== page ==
When Hull showed the machine to UVP’s president, he received disheartening news. The company’s main business had soured, and Hull, along with several other workers, was going to be laid off. So he talked the president into a deal: Hull would start a company around the new technology and give UVP part of the enterprise. Hull patented the process, dubbing it stereo lithography. “There I was, a 40-something-year-old doing a startup,” he says. “We called the company 3D Systems and were off and running.”
A tall, rangy character with a gray mustache and a deep voice, Hull still works in Valencia, Calif., as 3D Systems’ chief technology officer. He has a research lab full of testing equipment for new machines and materials located in an office park. The rest of the company, though, picked up and moved six years ago into sparkling new headquarters in Rock Hill, S.C., packed full of machines that seem straight out of Star Trek.
In a glass-enclosed area near the center of the Rock Hill facility, production manager Chris Lewis stands in front of an sPro 230. This toolshed-size machine is a factory in and of itself. It can produce a shopping cart as easily as it can make a car dashboard, lighting fixture, or toy castle.
Each sPro 230 gets filled with a special type of plastic powder that costs $55 a pound. Lewis sends a computer-generated 3D image of an object to the machine, and it sets to work building the product one micro-thin layer at a time. A mechanical arm spreads a layer of powder on a platform inside the sPro 230. Then a laser beams down from overhead, fusing the powder into solid plastic in specified places and leaving the excess powder undisturbed. Next, the platform drops by 0.003 inches to 0.006 inches, depending on the job; the roller coats the platform with another layer of powder, the laser fires again, and so on. Imagine building a pyramid from top to bottom. The laser would first fuse the powder to make the top of the pyramid and then gradually make ever-larger squares to capture the object’s expanding contour. If you wanted ridges or squiggly lines along the side of the pyramid, the super-precise laser would simply trace out the desired pattern instead of making perfect squares.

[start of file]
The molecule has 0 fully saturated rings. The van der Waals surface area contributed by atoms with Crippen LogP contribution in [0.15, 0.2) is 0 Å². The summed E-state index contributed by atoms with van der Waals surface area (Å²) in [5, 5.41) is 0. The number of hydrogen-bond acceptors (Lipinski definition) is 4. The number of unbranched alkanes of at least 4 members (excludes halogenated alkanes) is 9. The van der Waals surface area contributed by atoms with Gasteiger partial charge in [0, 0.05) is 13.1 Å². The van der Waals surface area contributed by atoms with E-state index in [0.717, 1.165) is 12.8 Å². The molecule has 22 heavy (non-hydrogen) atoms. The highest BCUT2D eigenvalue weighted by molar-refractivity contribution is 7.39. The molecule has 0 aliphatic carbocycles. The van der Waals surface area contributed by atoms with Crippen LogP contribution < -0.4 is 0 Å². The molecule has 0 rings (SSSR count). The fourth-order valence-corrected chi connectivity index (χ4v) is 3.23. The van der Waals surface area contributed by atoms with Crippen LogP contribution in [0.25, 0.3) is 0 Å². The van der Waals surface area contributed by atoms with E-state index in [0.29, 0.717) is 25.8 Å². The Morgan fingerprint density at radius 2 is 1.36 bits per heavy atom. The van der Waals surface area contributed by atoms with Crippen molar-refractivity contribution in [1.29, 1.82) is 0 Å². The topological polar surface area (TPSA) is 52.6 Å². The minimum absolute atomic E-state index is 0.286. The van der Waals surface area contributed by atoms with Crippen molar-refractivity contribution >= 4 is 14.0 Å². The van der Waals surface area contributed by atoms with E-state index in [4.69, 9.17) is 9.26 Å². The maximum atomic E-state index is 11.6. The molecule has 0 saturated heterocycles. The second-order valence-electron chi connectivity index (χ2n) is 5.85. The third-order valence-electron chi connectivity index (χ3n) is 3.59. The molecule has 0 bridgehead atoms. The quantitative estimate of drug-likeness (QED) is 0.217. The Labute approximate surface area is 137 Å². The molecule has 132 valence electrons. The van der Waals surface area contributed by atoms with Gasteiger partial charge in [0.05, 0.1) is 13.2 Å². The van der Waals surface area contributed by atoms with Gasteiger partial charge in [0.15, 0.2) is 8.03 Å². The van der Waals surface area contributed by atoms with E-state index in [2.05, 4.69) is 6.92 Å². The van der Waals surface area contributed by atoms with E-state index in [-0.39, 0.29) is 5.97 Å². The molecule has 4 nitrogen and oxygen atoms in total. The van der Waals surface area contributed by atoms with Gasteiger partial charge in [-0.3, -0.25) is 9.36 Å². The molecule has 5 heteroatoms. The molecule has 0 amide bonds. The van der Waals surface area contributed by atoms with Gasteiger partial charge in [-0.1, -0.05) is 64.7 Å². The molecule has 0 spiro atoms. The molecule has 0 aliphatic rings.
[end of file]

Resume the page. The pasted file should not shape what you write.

While the process still requires handwork today, it’s quickly becoming faster, cheaper, and more automated, which opens the technology up to new customers. Already companies such as Mercedes, Honda, Boeing, and Lockheed Martin use 3D printers to fashion prototypes or to make parts that go into final products. The technology has broadened out to attract vacuum maker Oreck and Invisalign, which produces custom braces for teeth. Microsoft also uses a 3D printer to help design computer mice and keyboards. “A person who buys a BMW will want a part of the car with their name on it or to customize the seats to the contours of their bodies,” says Abe Reichental, chief executive officer at 3D Systems. “We’re printing with chocolate in our research labs today, so Godiva might print a candy bar with your face on it. The possibilities are only limited by our imagination.”
Reichental, 55, arrived at 3D Systems eight years ago to get the company’s business in order. He had spent 22 years at Sealed Air, a packaging company that grew from $78 million to $4 billion in sales in that span. Reichental’s last job at Sealed Air was running the division that made plastic films to coat food and other items. It may not sound sexy, but the role taught him the nuances of producing both industrial machines and the materials they consumed.